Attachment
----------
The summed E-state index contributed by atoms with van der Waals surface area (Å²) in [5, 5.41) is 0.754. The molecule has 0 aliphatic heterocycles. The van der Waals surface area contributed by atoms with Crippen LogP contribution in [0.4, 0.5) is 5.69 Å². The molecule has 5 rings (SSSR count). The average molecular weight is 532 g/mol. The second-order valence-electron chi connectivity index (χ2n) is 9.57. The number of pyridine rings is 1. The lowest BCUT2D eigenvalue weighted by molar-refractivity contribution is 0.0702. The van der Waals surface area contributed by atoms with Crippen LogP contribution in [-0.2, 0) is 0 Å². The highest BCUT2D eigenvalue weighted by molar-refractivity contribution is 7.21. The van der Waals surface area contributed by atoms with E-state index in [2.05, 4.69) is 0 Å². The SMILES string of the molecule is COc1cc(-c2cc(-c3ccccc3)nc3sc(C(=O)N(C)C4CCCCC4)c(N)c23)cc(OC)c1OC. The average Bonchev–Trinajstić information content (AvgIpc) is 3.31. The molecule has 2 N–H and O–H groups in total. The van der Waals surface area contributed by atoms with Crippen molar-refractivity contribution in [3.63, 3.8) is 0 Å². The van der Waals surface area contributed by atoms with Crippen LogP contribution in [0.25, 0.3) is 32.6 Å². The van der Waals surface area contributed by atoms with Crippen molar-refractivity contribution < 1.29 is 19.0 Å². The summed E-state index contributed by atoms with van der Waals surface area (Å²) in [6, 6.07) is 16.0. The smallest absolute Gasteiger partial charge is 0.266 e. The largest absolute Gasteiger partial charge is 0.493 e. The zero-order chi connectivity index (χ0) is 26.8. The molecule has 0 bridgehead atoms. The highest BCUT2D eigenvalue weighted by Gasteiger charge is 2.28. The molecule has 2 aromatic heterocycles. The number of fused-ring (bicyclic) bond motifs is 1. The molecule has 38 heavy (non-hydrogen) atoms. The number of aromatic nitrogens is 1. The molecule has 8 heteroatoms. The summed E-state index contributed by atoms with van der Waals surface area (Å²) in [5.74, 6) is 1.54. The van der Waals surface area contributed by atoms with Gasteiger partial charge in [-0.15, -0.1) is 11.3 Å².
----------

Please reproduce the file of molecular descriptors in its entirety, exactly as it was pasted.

The summed E-state index contributed by atoms with van der Waals surface area (Å²) in [5, 5.41) is 0.754. The molecule has 0 aliphatic heterocycles. The van der Waals surface area contributed by atoms with Crippen LogP contribution in [0.4, 0.5) is 5.69 Å². The molecule has 5 rings (SSSR count). The average molecular weight is 532 g/mol. The second-order valence-electron chi connectivity index (χ2n) is 9.57. The number of pyridine rings is 1. The lowest BCUT2D eigenvalue weighted by molar-refractivity contribution is 0.0702. The van der Waals surface area contributed by atoms with Crippen LogP contribution in [-0.2, 0) is 0 Å². The highest BCUT2D eigenvalue weighted by molar-refractivity contribution is 7.21. The van der Waals surface area contributed by atoms with E-state index in [2.05, 4.69) is 0 Å². The SMILES string of the molecule is COc1cc(-c2cc(-c3ccccc3)nc3sc(C(=O)N(C)C4CCCCC4)c(N)c23)cc(OC)c1OC. The average Bonchev–Trinajstić information content (AvgIpc) is 3.31. The molecule has 2 N–H and O–H groups in total. The van der Waals surface area contributed by atoms with Crippen molar-refractivity contribution in [3.63, 3.8) is 0 Å². The van der Waals surface area contributed by atoms with Crippen LogP contribution in [0.25, 0.3) is 32.6 Å². The van der Waals surface area contributed by atoms with Crippen molar-refractivity contribution < 1.29 is 19.0 Å². The summed E-state index contributed by atoms with van der Waals surface area (Å²) in [6, 6.07) is 16.0. The smallest absolute Gasteiger partial charge is 0.266 e. The largest absolute Gasteiger partial charge is 0.493 e. The zero-order chi connectivity index (χ0) is 26.8. The molecule has 0 bridgehead atoms. The highest BCUT2D eigenvalue weighted by Gasteiger charge is 2.28. The molecule has 2 aromatic heterocycles. The number of fused-ring (bicyclic) bond motifs is 1. The molecule has 38 heavy (non-hydrogen) atoms. The number of aromatic nitrogens is 1. The molecule has 8 heteroatoms. The summed E-state index contributed by atoms with van der Waals surface area (Å²) in [5.74, 6) is 1.54. The van der Waals surface area contributed by atoms with Gasteiger partial charge in [-0.15, -0.1) is 11.3 Å².